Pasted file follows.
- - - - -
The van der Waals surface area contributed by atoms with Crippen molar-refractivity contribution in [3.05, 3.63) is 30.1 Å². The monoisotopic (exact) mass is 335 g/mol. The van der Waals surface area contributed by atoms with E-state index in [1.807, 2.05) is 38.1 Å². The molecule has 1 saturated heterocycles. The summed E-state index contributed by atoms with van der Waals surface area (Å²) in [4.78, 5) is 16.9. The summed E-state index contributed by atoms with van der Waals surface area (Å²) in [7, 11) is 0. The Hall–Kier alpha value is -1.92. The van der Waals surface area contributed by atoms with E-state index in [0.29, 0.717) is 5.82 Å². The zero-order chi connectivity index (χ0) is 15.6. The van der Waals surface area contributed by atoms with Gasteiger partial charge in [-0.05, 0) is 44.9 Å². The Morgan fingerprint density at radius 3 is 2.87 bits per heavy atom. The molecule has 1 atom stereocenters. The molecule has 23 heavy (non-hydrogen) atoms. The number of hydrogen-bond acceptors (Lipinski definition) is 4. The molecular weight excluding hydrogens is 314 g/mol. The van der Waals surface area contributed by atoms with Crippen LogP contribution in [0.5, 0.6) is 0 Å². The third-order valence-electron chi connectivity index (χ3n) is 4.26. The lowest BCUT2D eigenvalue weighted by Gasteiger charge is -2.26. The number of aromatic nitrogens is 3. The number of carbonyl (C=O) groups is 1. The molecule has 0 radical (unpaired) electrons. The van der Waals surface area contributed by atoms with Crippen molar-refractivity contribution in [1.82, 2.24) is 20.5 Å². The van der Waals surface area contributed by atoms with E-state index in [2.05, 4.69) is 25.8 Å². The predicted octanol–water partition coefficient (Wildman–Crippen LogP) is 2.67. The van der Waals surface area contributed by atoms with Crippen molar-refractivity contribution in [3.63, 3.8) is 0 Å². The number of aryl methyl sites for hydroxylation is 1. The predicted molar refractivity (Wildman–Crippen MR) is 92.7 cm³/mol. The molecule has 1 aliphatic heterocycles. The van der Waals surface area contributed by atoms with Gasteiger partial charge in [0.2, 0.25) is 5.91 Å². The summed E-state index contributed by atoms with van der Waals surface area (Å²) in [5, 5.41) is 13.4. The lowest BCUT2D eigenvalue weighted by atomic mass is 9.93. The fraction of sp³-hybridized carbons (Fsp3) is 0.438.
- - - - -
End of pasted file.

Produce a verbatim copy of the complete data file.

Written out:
The van der Waals surface area contributed by atoms with Crippen molar-refractivity contribution in [3.05, 3.63) is 30.1 Å². The monoisotopic (exact) mass is 335 g/mol. The van der Waals surface area contributed by atoms with E-state index in [1.807, 2.05) is 38.1 Å². The molecule has 1 saturated heterocycles. The summed E-state index contributed by atoms with van der Waals surface area (Å²) in [4.78, 5) is 16.9. The summed E-state index contributed by atoms with van der Waals surface area (Å²) in [7, 11) is 0. The Hall–Kier alpha value is -1.92. The van der Waals surface area contributed by atoms with E-state index in [0.29, 0.717) is 5.82 Å². The zero-order chi connectivity index (χ0) is 15.6. The van der Waals surface area contributed by atoms with Gasteiger partial charge in [-0.05, 0) is 44.9 Å². The Morgan fingerprint density at radius 3 is 2.87 bits per heavy atom. The molecule has 1 atom stereocenters. The molecule has 23 heavy (non-hydrogen) atoms. The number of hydrogen-bond acceptors (Lipinski definition) is 4. The molecular weight excluding hydrogens is 314 g/mol. The van der Waals surface area contributed by atoms with Crippen LogP contribution in [0.5, 0.6) is 0 Å². The third-order valence-electron chi connectivity index (χ3n) is 4.26. The lowest BCUT2D eigenvalue weighted by Gasteiger charge is -2.26. The number of aromatic nitrogens is 3. The number of carbonyl (C=O) groups is 1. The molecule has 0 radical (unpaired) electrons. The van der Waals surface area contributed by atoms with Crippen molar-refractivity contribution in [1.82, 2.24) is 20.5 Å². The van der Waals surface area contributed by atoms with E-state index in [2.05, 4.69) is 25.8 Å². The predicted octanol–water partition coefficient (Wildman–Crippen LogP) is 2.67. The van der Waals surface area contributed by atoms with Crippen molar-refractivity contribution in [3.63, 3.8) is 0 Å². The number of aryl methyl sites for hydroxylation is 1. The predicted molar refractivity (Wildman–Crippen MR) is 92.7 cm³/mol. The molecule has 1 aliphatic heterocycles. The van der Waals surface area contributed by atoms with Gasteiger partial charge in [0.2, 0.25) is 5.91 Å². The summed E-state index contributed by atoms with van der Waals surface area (Å²) in [5, 5.41) is 13.4. The lowest BCUT2D eigenvalue weighted by atomic mass is 9.93. The fraction of sp³-hybridized carbons (Fsp3) is 0.438.